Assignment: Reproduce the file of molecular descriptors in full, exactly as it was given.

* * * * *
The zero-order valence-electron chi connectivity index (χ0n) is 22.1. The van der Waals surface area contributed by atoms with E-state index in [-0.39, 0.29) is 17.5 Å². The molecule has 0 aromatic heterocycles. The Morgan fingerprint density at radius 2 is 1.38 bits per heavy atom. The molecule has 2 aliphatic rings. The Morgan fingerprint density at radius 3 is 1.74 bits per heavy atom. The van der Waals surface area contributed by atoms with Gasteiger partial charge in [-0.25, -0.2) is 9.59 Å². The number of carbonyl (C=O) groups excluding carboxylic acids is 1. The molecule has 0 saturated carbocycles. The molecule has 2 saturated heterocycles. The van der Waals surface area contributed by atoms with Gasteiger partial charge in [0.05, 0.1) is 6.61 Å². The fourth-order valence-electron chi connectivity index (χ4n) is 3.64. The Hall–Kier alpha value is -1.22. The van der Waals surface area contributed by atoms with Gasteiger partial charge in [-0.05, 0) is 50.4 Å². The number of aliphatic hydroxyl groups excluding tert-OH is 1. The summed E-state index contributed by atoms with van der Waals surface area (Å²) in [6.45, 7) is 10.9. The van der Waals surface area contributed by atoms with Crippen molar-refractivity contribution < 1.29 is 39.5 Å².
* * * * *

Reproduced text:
The zero-order valence-electron chi connectivity index (χ0n) is 22.1. The van der Waals surface area contributed by atoms with E-state index in [-0.39, 0.29) is 17.5 Å². The molecule has 0 aromatic heterocycles. The Morgan fingerprint density at radius 2 is 1.38 bits per heavy atom. The molecule has 2 aliphatic rings. The Morgan fingerprint density at radius 3 is 1.74 bits per heavy atom. The van der Waals surface area contributed by atoms with Gasteiger partial charge in [-0.25, -0.2) is 9.59 Å². The number of carbonyl (C=O) groups excluding carboxylic acids is 1. The molecule has 0 saturated carbocycles. The molecule has 2 saturated heterocycles. The van der Waals surface area contributed by atoms with Gasteiger partial charge in [0.05, 0.1) is 6.61 Å². The fourth-order valence-electron chi connectivity index (χ4n) is 3.64. The Hall–Kier alpha value is -1.22. The van der Waals surface area contributed by atoms with Gasteiger partial charge in [-0.05, 0) is 50.4 Å². The number of aliphatic hydroxyl groups excluding tert-OH is 1. The summed E-state index contributed by atoms with van der Waals surface area (Å²) in [6.45, 7) is 10.9. The van der Waals surface area contributed by atoms with Crippen molar-refractivity contribution < 1.29 is 39.5 Å².